Preeclampsia is pregnancy-related high blood pressure disorders. In preeclampsia, the mother’s high blood pressure reduces the blood supply to the foetus, which may get less oxygen and fewer nutrients. It typically occurs after the 20th week of pregnancy.
Preeclampsia can be dangerous for both the mother and the baby. It can cause complications such as foetal growth restriction, which can result in slower growth and a lower birth weight or placental abruption. If preeclampsia is severe, doctors may need to deliver the baby early to protect the health of the mother and the baby.
Other symptoms of preeclampsia evident in the mother –
- Excess protein in urine (proteinuria) or other signs of kidney problems
- Decreased levels of platelets in blood
- Increased liver enzymes that indicate liver problems
- Severe headaches
- Changes in vision, including temporary loss of vision, blurred vision or light sensitivity
- Shortness of breath, caused by fluid in the lungs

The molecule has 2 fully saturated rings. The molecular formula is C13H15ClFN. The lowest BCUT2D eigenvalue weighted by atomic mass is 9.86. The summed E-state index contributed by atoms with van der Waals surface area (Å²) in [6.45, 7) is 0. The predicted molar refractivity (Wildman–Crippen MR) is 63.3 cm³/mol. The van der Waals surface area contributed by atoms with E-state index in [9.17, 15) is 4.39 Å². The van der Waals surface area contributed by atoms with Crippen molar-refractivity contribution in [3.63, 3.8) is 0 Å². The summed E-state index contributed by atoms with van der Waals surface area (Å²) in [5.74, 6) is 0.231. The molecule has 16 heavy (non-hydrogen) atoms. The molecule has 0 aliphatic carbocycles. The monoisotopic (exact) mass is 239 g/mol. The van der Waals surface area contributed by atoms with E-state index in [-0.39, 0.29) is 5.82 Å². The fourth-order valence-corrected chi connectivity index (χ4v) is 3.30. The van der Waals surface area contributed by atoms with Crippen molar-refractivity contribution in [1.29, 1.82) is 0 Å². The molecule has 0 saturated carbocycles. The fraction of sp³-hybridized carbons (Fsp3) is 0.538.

- Pain in the upper belly, usually under the ribs on the right side
- Nausea or vomiting
Ways to prevent preeclampsia –
- Use little or no added salt in your meals.
- Drink 6-8 glasses of water a day.
- Avoid fried foods and junk food.
- Get enough rest.
- Exercise regularly.
- Elevate your feet several times during the day.
- Avoid drinking alcohol.
- Avoid beverages containing caffeine.
If left untreated, preeclampsia can be life-threatening for both the mother and baby. It’s essential for pregnant women to attend all prenatal appointments and to report any symptoms of preeclampsia, such as high blood pressure, swelling, headaches, or changes in vision, to their healthcare provider immediately. With prompt diagnosis and treatment, most women with preeclampsia can have a healthy pregnancy and delivery.